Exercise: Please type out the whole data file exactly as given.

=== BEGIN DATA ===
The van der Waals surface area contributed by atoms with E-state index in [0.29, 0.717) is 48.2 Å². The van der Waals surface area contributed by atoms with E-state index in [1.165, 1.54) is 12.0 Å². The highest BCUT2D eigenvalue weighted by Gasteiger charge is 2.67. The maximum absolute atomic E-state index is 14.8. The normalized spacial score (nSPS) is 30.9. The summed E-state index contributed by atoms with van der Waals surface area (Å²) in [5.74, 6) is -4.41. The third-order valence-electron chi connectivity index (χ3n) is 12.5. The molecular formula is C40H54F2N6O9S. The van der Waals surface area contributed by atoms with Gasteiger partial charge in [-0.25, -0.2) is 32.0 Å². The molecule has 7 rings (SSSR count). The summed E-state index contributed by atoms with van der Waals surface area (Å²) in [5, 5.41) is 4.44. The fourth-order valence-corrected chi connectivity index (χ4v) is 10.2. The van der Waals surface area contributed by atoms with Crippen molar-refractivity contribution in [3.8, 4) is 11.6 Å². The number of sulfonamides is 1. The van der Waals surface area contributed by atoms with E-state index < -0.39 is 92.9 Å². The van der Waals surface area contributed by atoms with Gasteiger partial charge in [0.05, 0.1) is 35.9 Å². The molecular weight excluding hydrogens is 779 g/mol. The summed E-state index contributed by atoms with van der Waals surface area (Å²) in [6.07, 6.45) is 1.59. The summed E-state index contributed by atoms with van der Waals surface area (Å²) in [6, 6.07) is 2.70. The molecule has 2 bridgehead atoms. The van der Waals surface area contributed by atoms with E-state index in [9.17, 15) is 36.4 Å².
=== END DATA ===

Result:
The van der Waals surface area contributed by atoms with E-state index in [0.29, 0.717) is 48.2 Å². The van der Waals surface area contributed by atoms with E-state index in [1.165, 1.54) is 12.0 Å². The highest BCUT2D eigenvalue weighted by Gasteiger charge is 2.67. The maximum absolute atomic E-state index is 14.8. The normalized spacial score (nSPS) is 30.9. The summed E-state index contributed by atoms with van der Waals surface area (Å²) in [5.74, 6) is -4.41. The third-order valence-electron chi connectivity index (χ3n) is 12.5. The molecular formula is C40H54F2N6O9S. The van der Waals surface area contributed by atoms with Gasteiger partial charge in [-0.25, -0.2) is 32.0 Å². The molecule has 7 rings (SSSR count). The summed E-state index contributed by atoms with van der Waals surface area (Å²) in [5, 5.41) is 4.44. The fourth-order valence-corrected chi connectivity index (χ4v) is 10.2. The van der Waals surface area contributed by atoms with Crippen molar-refractivity contribution in [3.8, 4) is 11.6 Å². The number of sulfonamides is 1. The van der Waals surface area contributed by atoms with E-state index < -0.39 is 92.9 Å². The van der Waals surface area contributed by atoms with Gasteiger partial charge in [0.05, 0.1) is 35.9 Å². The molecular weight excluding hydrogens is 779 g/mol. The summed E-state index contributed by atoms with van der Waals surface area (Å²) in [6.07, 6.45) is 1.59. The summed E-state index contributed by atoms with van der Waals surface area (Å²) in [6, 6.07) is 2.70. The molecule has 2 bridgehead atoms. The van der Waals surface area contributed by atoms with E-state index in [9.17, 15) is 36.4 Å².